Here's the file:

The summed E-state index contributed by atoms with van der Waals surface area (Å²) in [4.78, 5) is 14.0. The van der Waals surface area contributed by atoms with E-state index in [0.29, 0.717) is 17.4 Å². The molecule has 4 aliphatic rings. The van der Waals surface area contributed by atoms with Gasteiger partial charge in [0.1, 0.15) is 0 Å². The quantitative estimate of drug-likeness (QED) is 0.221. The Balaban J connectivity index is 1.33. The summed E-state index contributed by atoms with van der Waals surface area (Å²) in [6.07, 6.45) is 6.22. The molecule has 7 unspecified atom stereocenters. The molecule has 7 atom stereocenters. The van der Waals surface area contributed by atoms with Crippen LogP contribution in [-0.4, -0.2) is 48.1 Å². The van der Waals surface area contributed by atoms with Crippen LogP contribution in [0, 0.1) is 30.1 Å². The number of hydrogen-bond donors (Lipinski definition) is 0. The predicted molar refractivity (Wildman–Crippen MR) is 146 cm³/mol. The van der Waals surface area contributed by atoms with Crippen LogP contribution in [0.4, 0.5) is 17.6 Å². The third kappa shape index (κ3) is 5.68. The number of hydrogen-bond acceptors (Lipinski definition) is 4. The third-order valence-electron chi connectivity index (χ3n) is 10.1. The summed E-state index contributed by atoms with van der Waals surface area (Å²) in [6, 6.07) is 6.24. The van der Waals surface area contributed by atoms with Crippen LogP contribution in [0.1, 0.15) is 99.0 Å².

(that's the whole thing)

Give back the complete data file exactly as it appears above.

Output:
The summed E-state index contributed by atoms with van der Waals surface area (Å²) in [4.78, 5) is 14.0. The van der Waals surface area contributed by atoms with E-state index in [0.29, 0.717) is 17.4 Å². The molecule has 4 aliphatic rings. The van der Waals surface area contributed by atoms with Gasteiger partial charge in [0.1, 0.15) is 0 Å². The quantitative estimate of drug-likeness (QED) is 0.221. The Balaban J connectivity index is 1.33. The summed E-state index contributed by atoms with van der Waals surface area (Å²) in [6.07, 6.45) is 6.22. The molecule has 7 unspecified atom stereocenters. The molecule has 7 atom stereocenters. The van der Waals surface area contributed by atoms with Crippen LogP contribution in [-0.4, -0.2) is 48.1 Å². The van der Waals surface area contributed by atoms with Crippen LogP contribution in [0, 0.1) is 30.1 Å². The number of hydrogen-bond donors (Lipinski definition) is 0. The predicted molar refractivity (Wildman–Crippen MR) is 146 cm³/mol. The van der Waals surface area contributed by atoms with Crippen LogP contribution in [0.4, 0.5) is 17.6 Å². The third kappa shape index (κ3) is 5.68. The number of hydrogen-bond acceptors (Lipinski definition) is 4. The third-order valence-electron chi connectivity index (χ3n) is 10.1. The summed E-state index contributed by atoms with van der Waals surface area (Å²) in [6, 6.07) is 6.24. The van der Waals surface area contributed by atoms with Crippen LogP contribution in [0.1, 0.15) is 99.0 Å².